Chipper Jones will play the 2012 season in Atlanta. Well, that's at least what he told everyone on Friday. With some pop remaining in his bat and as much as $25 million dollars remaining on his contract, who could blame him? The Hall of Famer has earned it.
The definite return of our third baseman does change the outlook of both the 2011 off-season and 2012 season considerably. Let's take a look at a few of these changes:
Fourteen million dollars is a lot of money. Assuming Atlanta's payroll hovers somewhere around $90 million next season, Chipper will command nearly 16-percent of the team's financial resources. That's a lot for a 40-year-old with bad knees. Nonetheless, he is Chipper Jones and he has earned it with his loyalty to the franchise.
As far as his teammates go, Nate McLouth, Kenshin Kawakami, Alex Gonzalez, Scott Linebrink and George Sherrill are the predominate names who will see their contract either expire or have an option declined. The loss of those players will free up approximately $21 million dollars. That may seem like a lot, but there is something to consider: pay increases.
Dan Uggla will see his pay rise from $9 million to $13 million. Brian McCann's contract -- which is pretty damn great -- will increase by two million. Michael Bourn, Martin Prado, Jair Jurrjens and Eric O'Flaherty will all see significant raises in arbitration, and the team could elect to bring back Peter Moylan for his final season, assuming they deem his back is healthy. These increases won't likely add up to the $21 million gained from the previously mentioned expiring contracts, but it's not like Atlanta will have a boat load of cash sitting around to spend freely.
Well, at least they won't unless they could somehow unload Derek Lowe and the remaining $15 million left on his contract, but that isn't likely.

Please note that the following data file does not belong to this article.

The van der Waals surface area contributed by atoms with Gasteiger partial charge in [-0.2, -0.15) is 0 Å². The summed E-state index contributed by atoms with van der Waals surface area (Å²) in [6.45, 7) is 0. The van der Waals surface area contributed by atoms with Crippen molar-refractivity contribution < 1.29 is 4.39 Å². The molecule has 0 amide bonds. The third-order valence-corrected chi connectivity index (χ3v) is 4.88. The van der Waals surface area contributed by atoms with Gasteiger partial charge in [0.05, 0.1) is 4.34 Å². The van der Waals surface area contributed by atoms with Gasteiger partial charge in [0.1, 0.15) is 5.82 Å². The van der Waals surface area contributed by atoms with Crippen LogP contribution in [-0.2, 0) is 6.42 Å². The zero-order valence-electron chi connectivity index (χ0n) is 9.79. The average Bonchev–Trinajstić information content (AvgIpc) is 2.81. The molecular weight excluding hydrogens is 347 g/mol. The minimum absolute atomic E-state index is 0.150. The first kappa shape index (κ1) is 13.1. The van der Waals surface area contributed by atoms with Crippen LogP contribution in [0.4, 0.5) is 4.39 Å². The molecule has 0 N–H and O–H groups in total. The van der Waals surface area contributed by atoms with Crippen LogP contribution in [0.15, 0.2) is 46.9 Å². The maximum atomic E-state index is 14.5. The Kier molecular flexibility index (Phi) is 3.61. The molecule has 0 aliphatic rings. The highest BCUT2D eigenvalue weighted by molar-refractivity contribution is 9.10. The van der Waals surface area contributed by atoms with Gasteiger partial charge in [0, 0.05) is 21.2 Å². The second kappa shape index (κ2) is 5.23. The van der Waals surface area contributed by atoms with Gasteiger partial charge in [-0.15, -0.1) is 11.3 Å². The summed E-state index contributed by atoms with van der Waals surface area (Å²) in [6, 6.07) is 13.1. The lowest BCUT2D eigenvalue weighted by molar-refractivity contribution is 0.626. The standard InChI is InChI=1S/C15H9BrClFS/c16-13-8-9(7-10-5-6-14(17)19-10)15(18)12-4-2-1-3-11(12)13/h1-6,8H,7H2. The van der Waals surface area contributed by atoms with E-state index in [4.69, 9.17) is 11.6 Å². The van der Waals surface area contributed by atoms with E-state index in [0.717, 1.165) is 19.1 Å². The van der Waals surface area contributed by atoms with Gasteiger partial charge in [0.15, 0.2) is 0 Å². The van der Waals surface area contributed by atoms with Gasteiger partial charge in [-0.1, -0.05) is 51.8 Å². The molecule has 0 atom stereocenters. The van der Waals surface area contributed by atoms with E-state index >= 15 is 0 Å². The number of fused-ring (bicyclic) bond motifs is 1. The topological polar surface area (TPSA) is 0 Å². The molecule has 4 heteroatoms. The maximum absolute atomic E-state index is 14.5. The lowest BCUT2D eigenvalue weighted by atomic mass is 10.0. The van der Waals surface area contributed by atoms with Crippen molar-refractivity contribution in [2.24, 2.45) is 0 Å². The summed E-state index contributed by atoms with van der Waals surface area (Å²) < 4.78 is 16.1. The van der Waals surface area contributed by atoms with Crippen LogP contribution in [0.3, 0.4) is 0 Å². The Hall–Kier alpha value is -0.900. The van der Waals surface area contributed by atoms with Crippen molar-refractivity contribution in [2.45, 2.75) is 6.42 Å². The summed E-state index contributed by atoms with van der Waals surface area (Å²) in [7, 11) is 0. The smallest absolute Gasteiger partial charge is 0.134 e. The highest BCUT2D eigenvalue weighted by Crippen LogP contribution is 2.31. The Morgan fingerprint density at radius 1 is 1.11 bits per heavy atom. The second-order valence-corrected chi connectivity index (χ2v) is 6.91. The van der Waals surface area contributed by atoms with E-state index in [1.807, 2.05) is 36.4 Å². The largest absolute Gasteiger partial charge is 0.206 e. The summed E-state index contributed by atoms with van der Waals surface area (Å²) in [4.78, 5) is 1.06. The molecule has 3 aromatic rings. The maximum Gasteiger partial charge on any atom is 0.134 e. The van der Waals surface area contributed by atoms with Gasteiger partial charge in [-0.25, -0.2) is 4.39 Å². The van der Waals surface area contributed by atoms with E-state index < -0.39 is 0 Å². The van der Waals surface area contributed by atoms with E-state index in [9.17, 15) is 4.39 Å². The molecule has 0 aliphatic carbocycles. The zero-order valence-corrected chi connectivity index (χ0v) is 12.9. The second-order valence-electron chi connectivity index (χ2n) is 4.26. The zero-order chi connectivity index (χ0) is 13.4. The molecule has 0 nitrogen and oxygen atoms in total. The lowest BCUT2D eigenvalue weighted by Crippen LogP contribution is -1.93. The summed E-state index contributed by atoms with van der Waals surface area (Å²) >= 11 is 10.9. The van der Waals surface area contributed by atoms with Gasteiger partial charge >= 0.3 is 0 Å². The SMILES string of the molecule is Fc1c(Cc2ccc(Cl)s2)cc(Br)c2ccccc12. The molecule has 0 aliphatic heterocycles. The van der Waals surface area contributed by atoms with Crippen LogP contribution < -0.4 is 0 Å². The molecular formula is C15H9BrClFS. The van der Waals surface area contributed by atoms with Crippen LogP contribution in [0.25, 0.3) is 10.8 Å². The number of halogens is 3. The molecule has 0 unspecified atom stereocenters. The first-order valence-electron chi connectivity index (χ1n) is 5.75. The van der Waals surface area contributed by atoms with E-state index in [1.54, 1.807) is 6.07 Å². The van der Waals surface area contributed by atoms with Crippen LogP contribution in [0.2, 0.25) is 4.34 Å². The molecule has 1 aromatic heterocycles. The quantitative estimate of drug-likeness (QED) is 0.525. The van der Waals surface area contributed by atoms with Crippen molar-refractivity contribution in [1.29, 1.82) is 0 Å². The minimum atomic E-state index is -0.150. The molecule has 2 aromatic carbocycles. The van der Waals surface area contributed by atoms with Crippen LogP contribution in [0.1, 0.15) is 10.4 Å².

On The Field:
For a team with uncertainty surrounding three positions for 2012 just a few months ago -- third base, shortstop, center field -- only one true hole remains. With Chipper back at third and Bourn set to man center field, the only empty position is shortstop. In all honesty, this is likely filled with cheap, in-house candidates.
Alex Gonzalez, while not stellar with the bat, is still one of the better fielders in the game and is fine assuming he hits no higher than seventh or eighth in the batting order. In addition to Gonzalez, the team currently has prospect Tyler Pastornicky playing well in Triple-A Gwinnett. Most expect Pastornicky to make it to Atlanta sometime in the next 12 months, but it is unknown if he would be able to handle the full-time duties at shortstop for an entire season.
It makes the most sense -- financially and in terms of production -- for the Braves to re-sign Gonzalez to a one-year deal for $2 million or so and then have Pastornicky ready should the incumbent shortstop continue to decline rapidly at the plate. It brings both stability and a plan for the future at the position.
With Chipper back and Martin Prado capable of playing third, the only real area of concern would be to add a right-handed corner outfielder. That player would not have to be a star by any means, but at least be capable of being productive both off the bench and in right and left field should an injury or severe slump arise. That player may be an in-house candidate such as Jose Constanza, or it may be a bigger-name free agent like Josh Willingham or Cody Ross.
Regardless of that player, Frank Wren and Braves fans should rest easy knowing a bench player is likely the biggest concern on the roster.
The plan -- or at least what many believe to be the plan of GM Frank Wren -- is to move Martin Prado to third base once Chipper Jones retires. This would open up a spot in the outfield. At the moment, Atlanta has no player in-house who could take over those duties as early as 2013.
With a bevy of pitching prospects already in the organization, Wren now has yet another season to gather resources as he looks for a potential replacement. That's usually not a good thing for the other teams in the league.
The Bottom Line:
This is big news for the franchise. Chipper will be at the hot corner yet again and it brings stability to the Braves for the near future. Baseball at Turner Field just does not seem right without No. 10 in the lineup, and fans will get to see their franchise player in action for at least one more year. This is a good day.